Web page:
Warm weather having an impact on fishing

BIG RAPIDS — The Department of Natural Resources reports heavy rain and strong winds over the last few weeks have made many of the inland lakes and rivers high and muddy.

The DNR said those anglersrs may have to change their techniques, bait and lures to have more success.

Changing weather conditions are not making it easy for fishermen, the DNR added.

Recent days were fun for avid angler Jeff Greene of Rodney.

“I went out to Clear Lake and I got eight crappies  and I kept 12 bluegills,” he said. “I had a pretty good day. (July 23) I went out to Rogers Pond and really had fun. I got four smallmouth, four crappies, a white sucker, a rock bass, none of which I kept. But I did keep 14 bluegills, real nice ones. I had fun at Rogers Pond, too.” 

Warm, hot weather also has had an impact.

“They’re catching some nice crappies on Sunrise Lake,” Craig Walter of The Eyes Have It in LeRoy said. “Bass are starting to bite a little better on Rose. This warm weather is. keeping them out in deep water. They’re doing some trout fishing still. There were a couple of nice walleye caught at Rose.”

Brandon Jurries of Trigger Time Outfitters indicated the recent hot weather has slowed down activity.

“Some people are doing good bass fishing,” Jurries said. “The fish are going where it’s cooler. I’ve heard they’re catching walleyes on crawlers in the Muskegon River. They’re getting bluegills in the Muskegon. Other than that, it’s pretty slow right now. I’ve been seeing reports on Facebook that they’re getting steelhead and salmon out of on the lake.”

In northwest Michigan, inland lakes in the area are producing a mixed bag of panfish, pike and walleye.

“They’ve been doing real good on lake trout fishing,” Terry Riley of Riley’s Tackle & Gun Shop in Manistee said. “They’re catching some walleyes in Manistee Lake and the Big Manistee River also. Salmon fishing is picking up somewhat but it isn’t very good.”

The DNR says that in Manistee, boat anglers are catching a mix of Chinook, lake trout and steelhead, adding that at the Manistee River, a fair number of salmon are making their way into the Little Manistee and the Big Manistee is producing some steelhead. 

“Right now, things are a little slow,” Gary Melzer of Schmidt Outfitters said. “Not much is going on.”

“They’re catching perch in Portage,” Dewey Buchner of Don’s Sporting Goods in Manistee said. “They’re getting steelhead 10 to 12 miles out using meat rigs and small spoons. Smallmouth are hitting good. The walleye are hitting good at night. The pike are hitting good. You’re getting skamania and lake trout off the pier.”

At Onekama, boat anglers trolling 40 to 80 feet down in 120 to 150 feet were catching Chinook in the early morning and after dusk. Spoons and flies were working, the DNR said, adding that  lake trout can be located around the “Barrel” and were caught with cowbells bouncing the bottom. 

“We’ve got some skamania at the (Tippy) Dam and there’s something going at the dam and they were letting out water all (Friday),” Gordon Park of Andy’s Tackle Box in Brethren said. “The turbines have been on. Smallmouth bass at the dam on Manistee River and skamania, early morning, they’re catching them. They’re a month late but we have a good number of them.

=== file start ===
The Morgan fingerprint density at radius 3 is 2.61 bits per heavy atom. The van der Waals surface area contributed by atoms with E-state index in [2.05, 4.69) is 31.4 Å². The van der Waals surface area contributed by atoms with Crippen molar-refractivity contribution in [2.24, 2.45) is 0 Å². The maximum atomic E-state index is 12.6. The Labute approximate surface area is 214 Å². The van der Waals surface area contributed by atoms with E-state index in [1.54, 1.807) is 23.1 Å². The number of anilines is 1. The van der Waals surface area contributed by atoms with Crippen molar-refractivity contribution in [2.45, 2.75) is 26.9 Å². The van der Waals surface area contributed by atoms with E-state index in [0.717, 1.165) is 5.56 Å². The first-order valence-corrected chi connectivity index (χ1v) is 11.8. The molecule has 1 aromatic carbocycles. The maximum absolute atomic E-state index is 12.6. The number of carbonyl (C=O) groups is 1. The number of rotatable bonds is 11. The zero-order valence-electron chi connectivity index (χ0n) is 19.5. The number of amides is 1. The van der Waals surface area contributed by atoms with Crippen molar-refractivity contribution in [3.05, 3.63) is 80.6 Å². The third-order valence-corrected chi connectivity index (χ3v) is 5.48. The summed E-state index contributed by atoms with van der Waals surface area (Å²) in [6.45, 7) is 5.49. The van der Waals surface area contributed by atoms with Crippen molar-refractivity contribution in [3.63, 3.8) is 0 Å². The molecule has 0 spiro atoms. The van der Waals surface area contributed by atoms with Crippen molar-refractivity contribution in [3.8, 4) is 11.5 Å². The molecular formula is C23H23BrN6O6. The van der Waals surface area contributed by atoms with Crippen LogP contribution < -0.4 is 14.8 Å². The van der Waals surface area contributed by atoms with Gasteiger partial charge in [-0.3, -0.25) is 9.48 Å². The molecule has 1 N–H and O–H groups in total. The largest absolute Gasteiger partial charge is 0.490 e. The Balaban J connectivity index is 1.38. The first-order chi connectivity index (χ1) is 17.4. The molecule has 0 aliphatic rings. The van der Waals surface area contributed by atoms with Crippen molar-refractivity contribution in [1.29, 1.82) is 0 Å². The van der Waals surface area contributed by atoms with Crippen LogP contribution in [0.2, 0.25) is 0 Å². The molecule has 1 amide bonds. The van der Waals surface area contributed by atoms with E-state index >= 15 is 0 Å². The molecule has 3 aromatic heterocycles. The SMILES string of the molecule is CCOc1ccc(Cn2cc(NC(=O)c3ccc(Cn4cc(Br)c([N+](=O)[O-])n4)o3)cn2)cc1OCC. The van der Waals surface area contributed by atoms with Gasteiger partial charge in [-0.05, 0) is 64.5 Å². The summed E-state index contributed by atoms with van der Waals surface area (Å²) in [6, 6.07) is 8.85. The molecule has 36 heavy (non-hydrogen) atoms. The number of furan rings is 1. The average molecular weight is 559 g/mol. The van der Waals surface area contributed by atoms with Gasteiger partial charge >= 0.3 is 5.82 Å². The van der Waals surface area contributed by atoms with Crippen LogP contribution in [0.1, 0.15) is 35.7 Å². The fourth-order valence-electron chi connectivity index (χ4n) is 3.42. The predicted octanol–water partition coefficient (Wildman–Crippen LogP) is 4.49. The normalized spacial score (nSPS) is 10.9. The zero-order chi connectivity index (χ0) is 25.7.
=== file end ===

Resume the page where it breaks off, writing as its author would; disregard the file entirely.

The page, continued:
“We’re waiting on the salmon.”

Portage Lake was the location of another Mayfly hatch so bass anglers were having a rough time catching fish. Water temperatures were going up so most anglers were fishing 14 to 22 feet down, the DNR said, adding that warmer weather has improved conditions. 

Frankfort is producing Chinook salmon 40 to 110 feet down in 175 to 250 feet by trolling blue spoons and meat rigs, the DNR said, adding that brown trout are still in the harbor.

“There’s a nice mixed bag of fish right now, with kings, steelhead and occasionally a brown,” Brian Murphy of the Frankfort Tackle Box said. “They’re fishing in 120 to 160 feet of water, straight out a little bit south of the Point Betsie. It’s fairly consistent. Meat rigs are doing real well, plus standard sized spoons.”

Lakes Cadillac and Mitchell are being good to bass fishermen who are using crawlers, spinners, crank baits and top water baits in shady areas.

Crappie are hitting in the shallows, the DNR said, adding that pike have been caught but many are undersized.  


The following fishing tip is courtesy of the Michigan DNR and Michigan Outdoor News.

“In the thick of summer it can be hard to encourage muskellunge into taking your lure or bait. Already a wary predator, this “fish of 10,000 casts” is very particular and often retreats to deeper water during this time of year. But there is a technique you can implement that will, on occasion, produce outstanding catch results.

“The idea is to use a large rod, at least eight feet in length, with quite a bit of line and to cast as far as you possibly can.

“Use the length of the cast to engage in an aggressive retrieve that gives your lure/bait bursts of energy and then slowing the speed every 10 feet or so.

“Be patient as you use this technique for an extended period of time, and be encouraged if you obtain several “follows” as a result (those who avidly seek out muskellunge will know what that means).”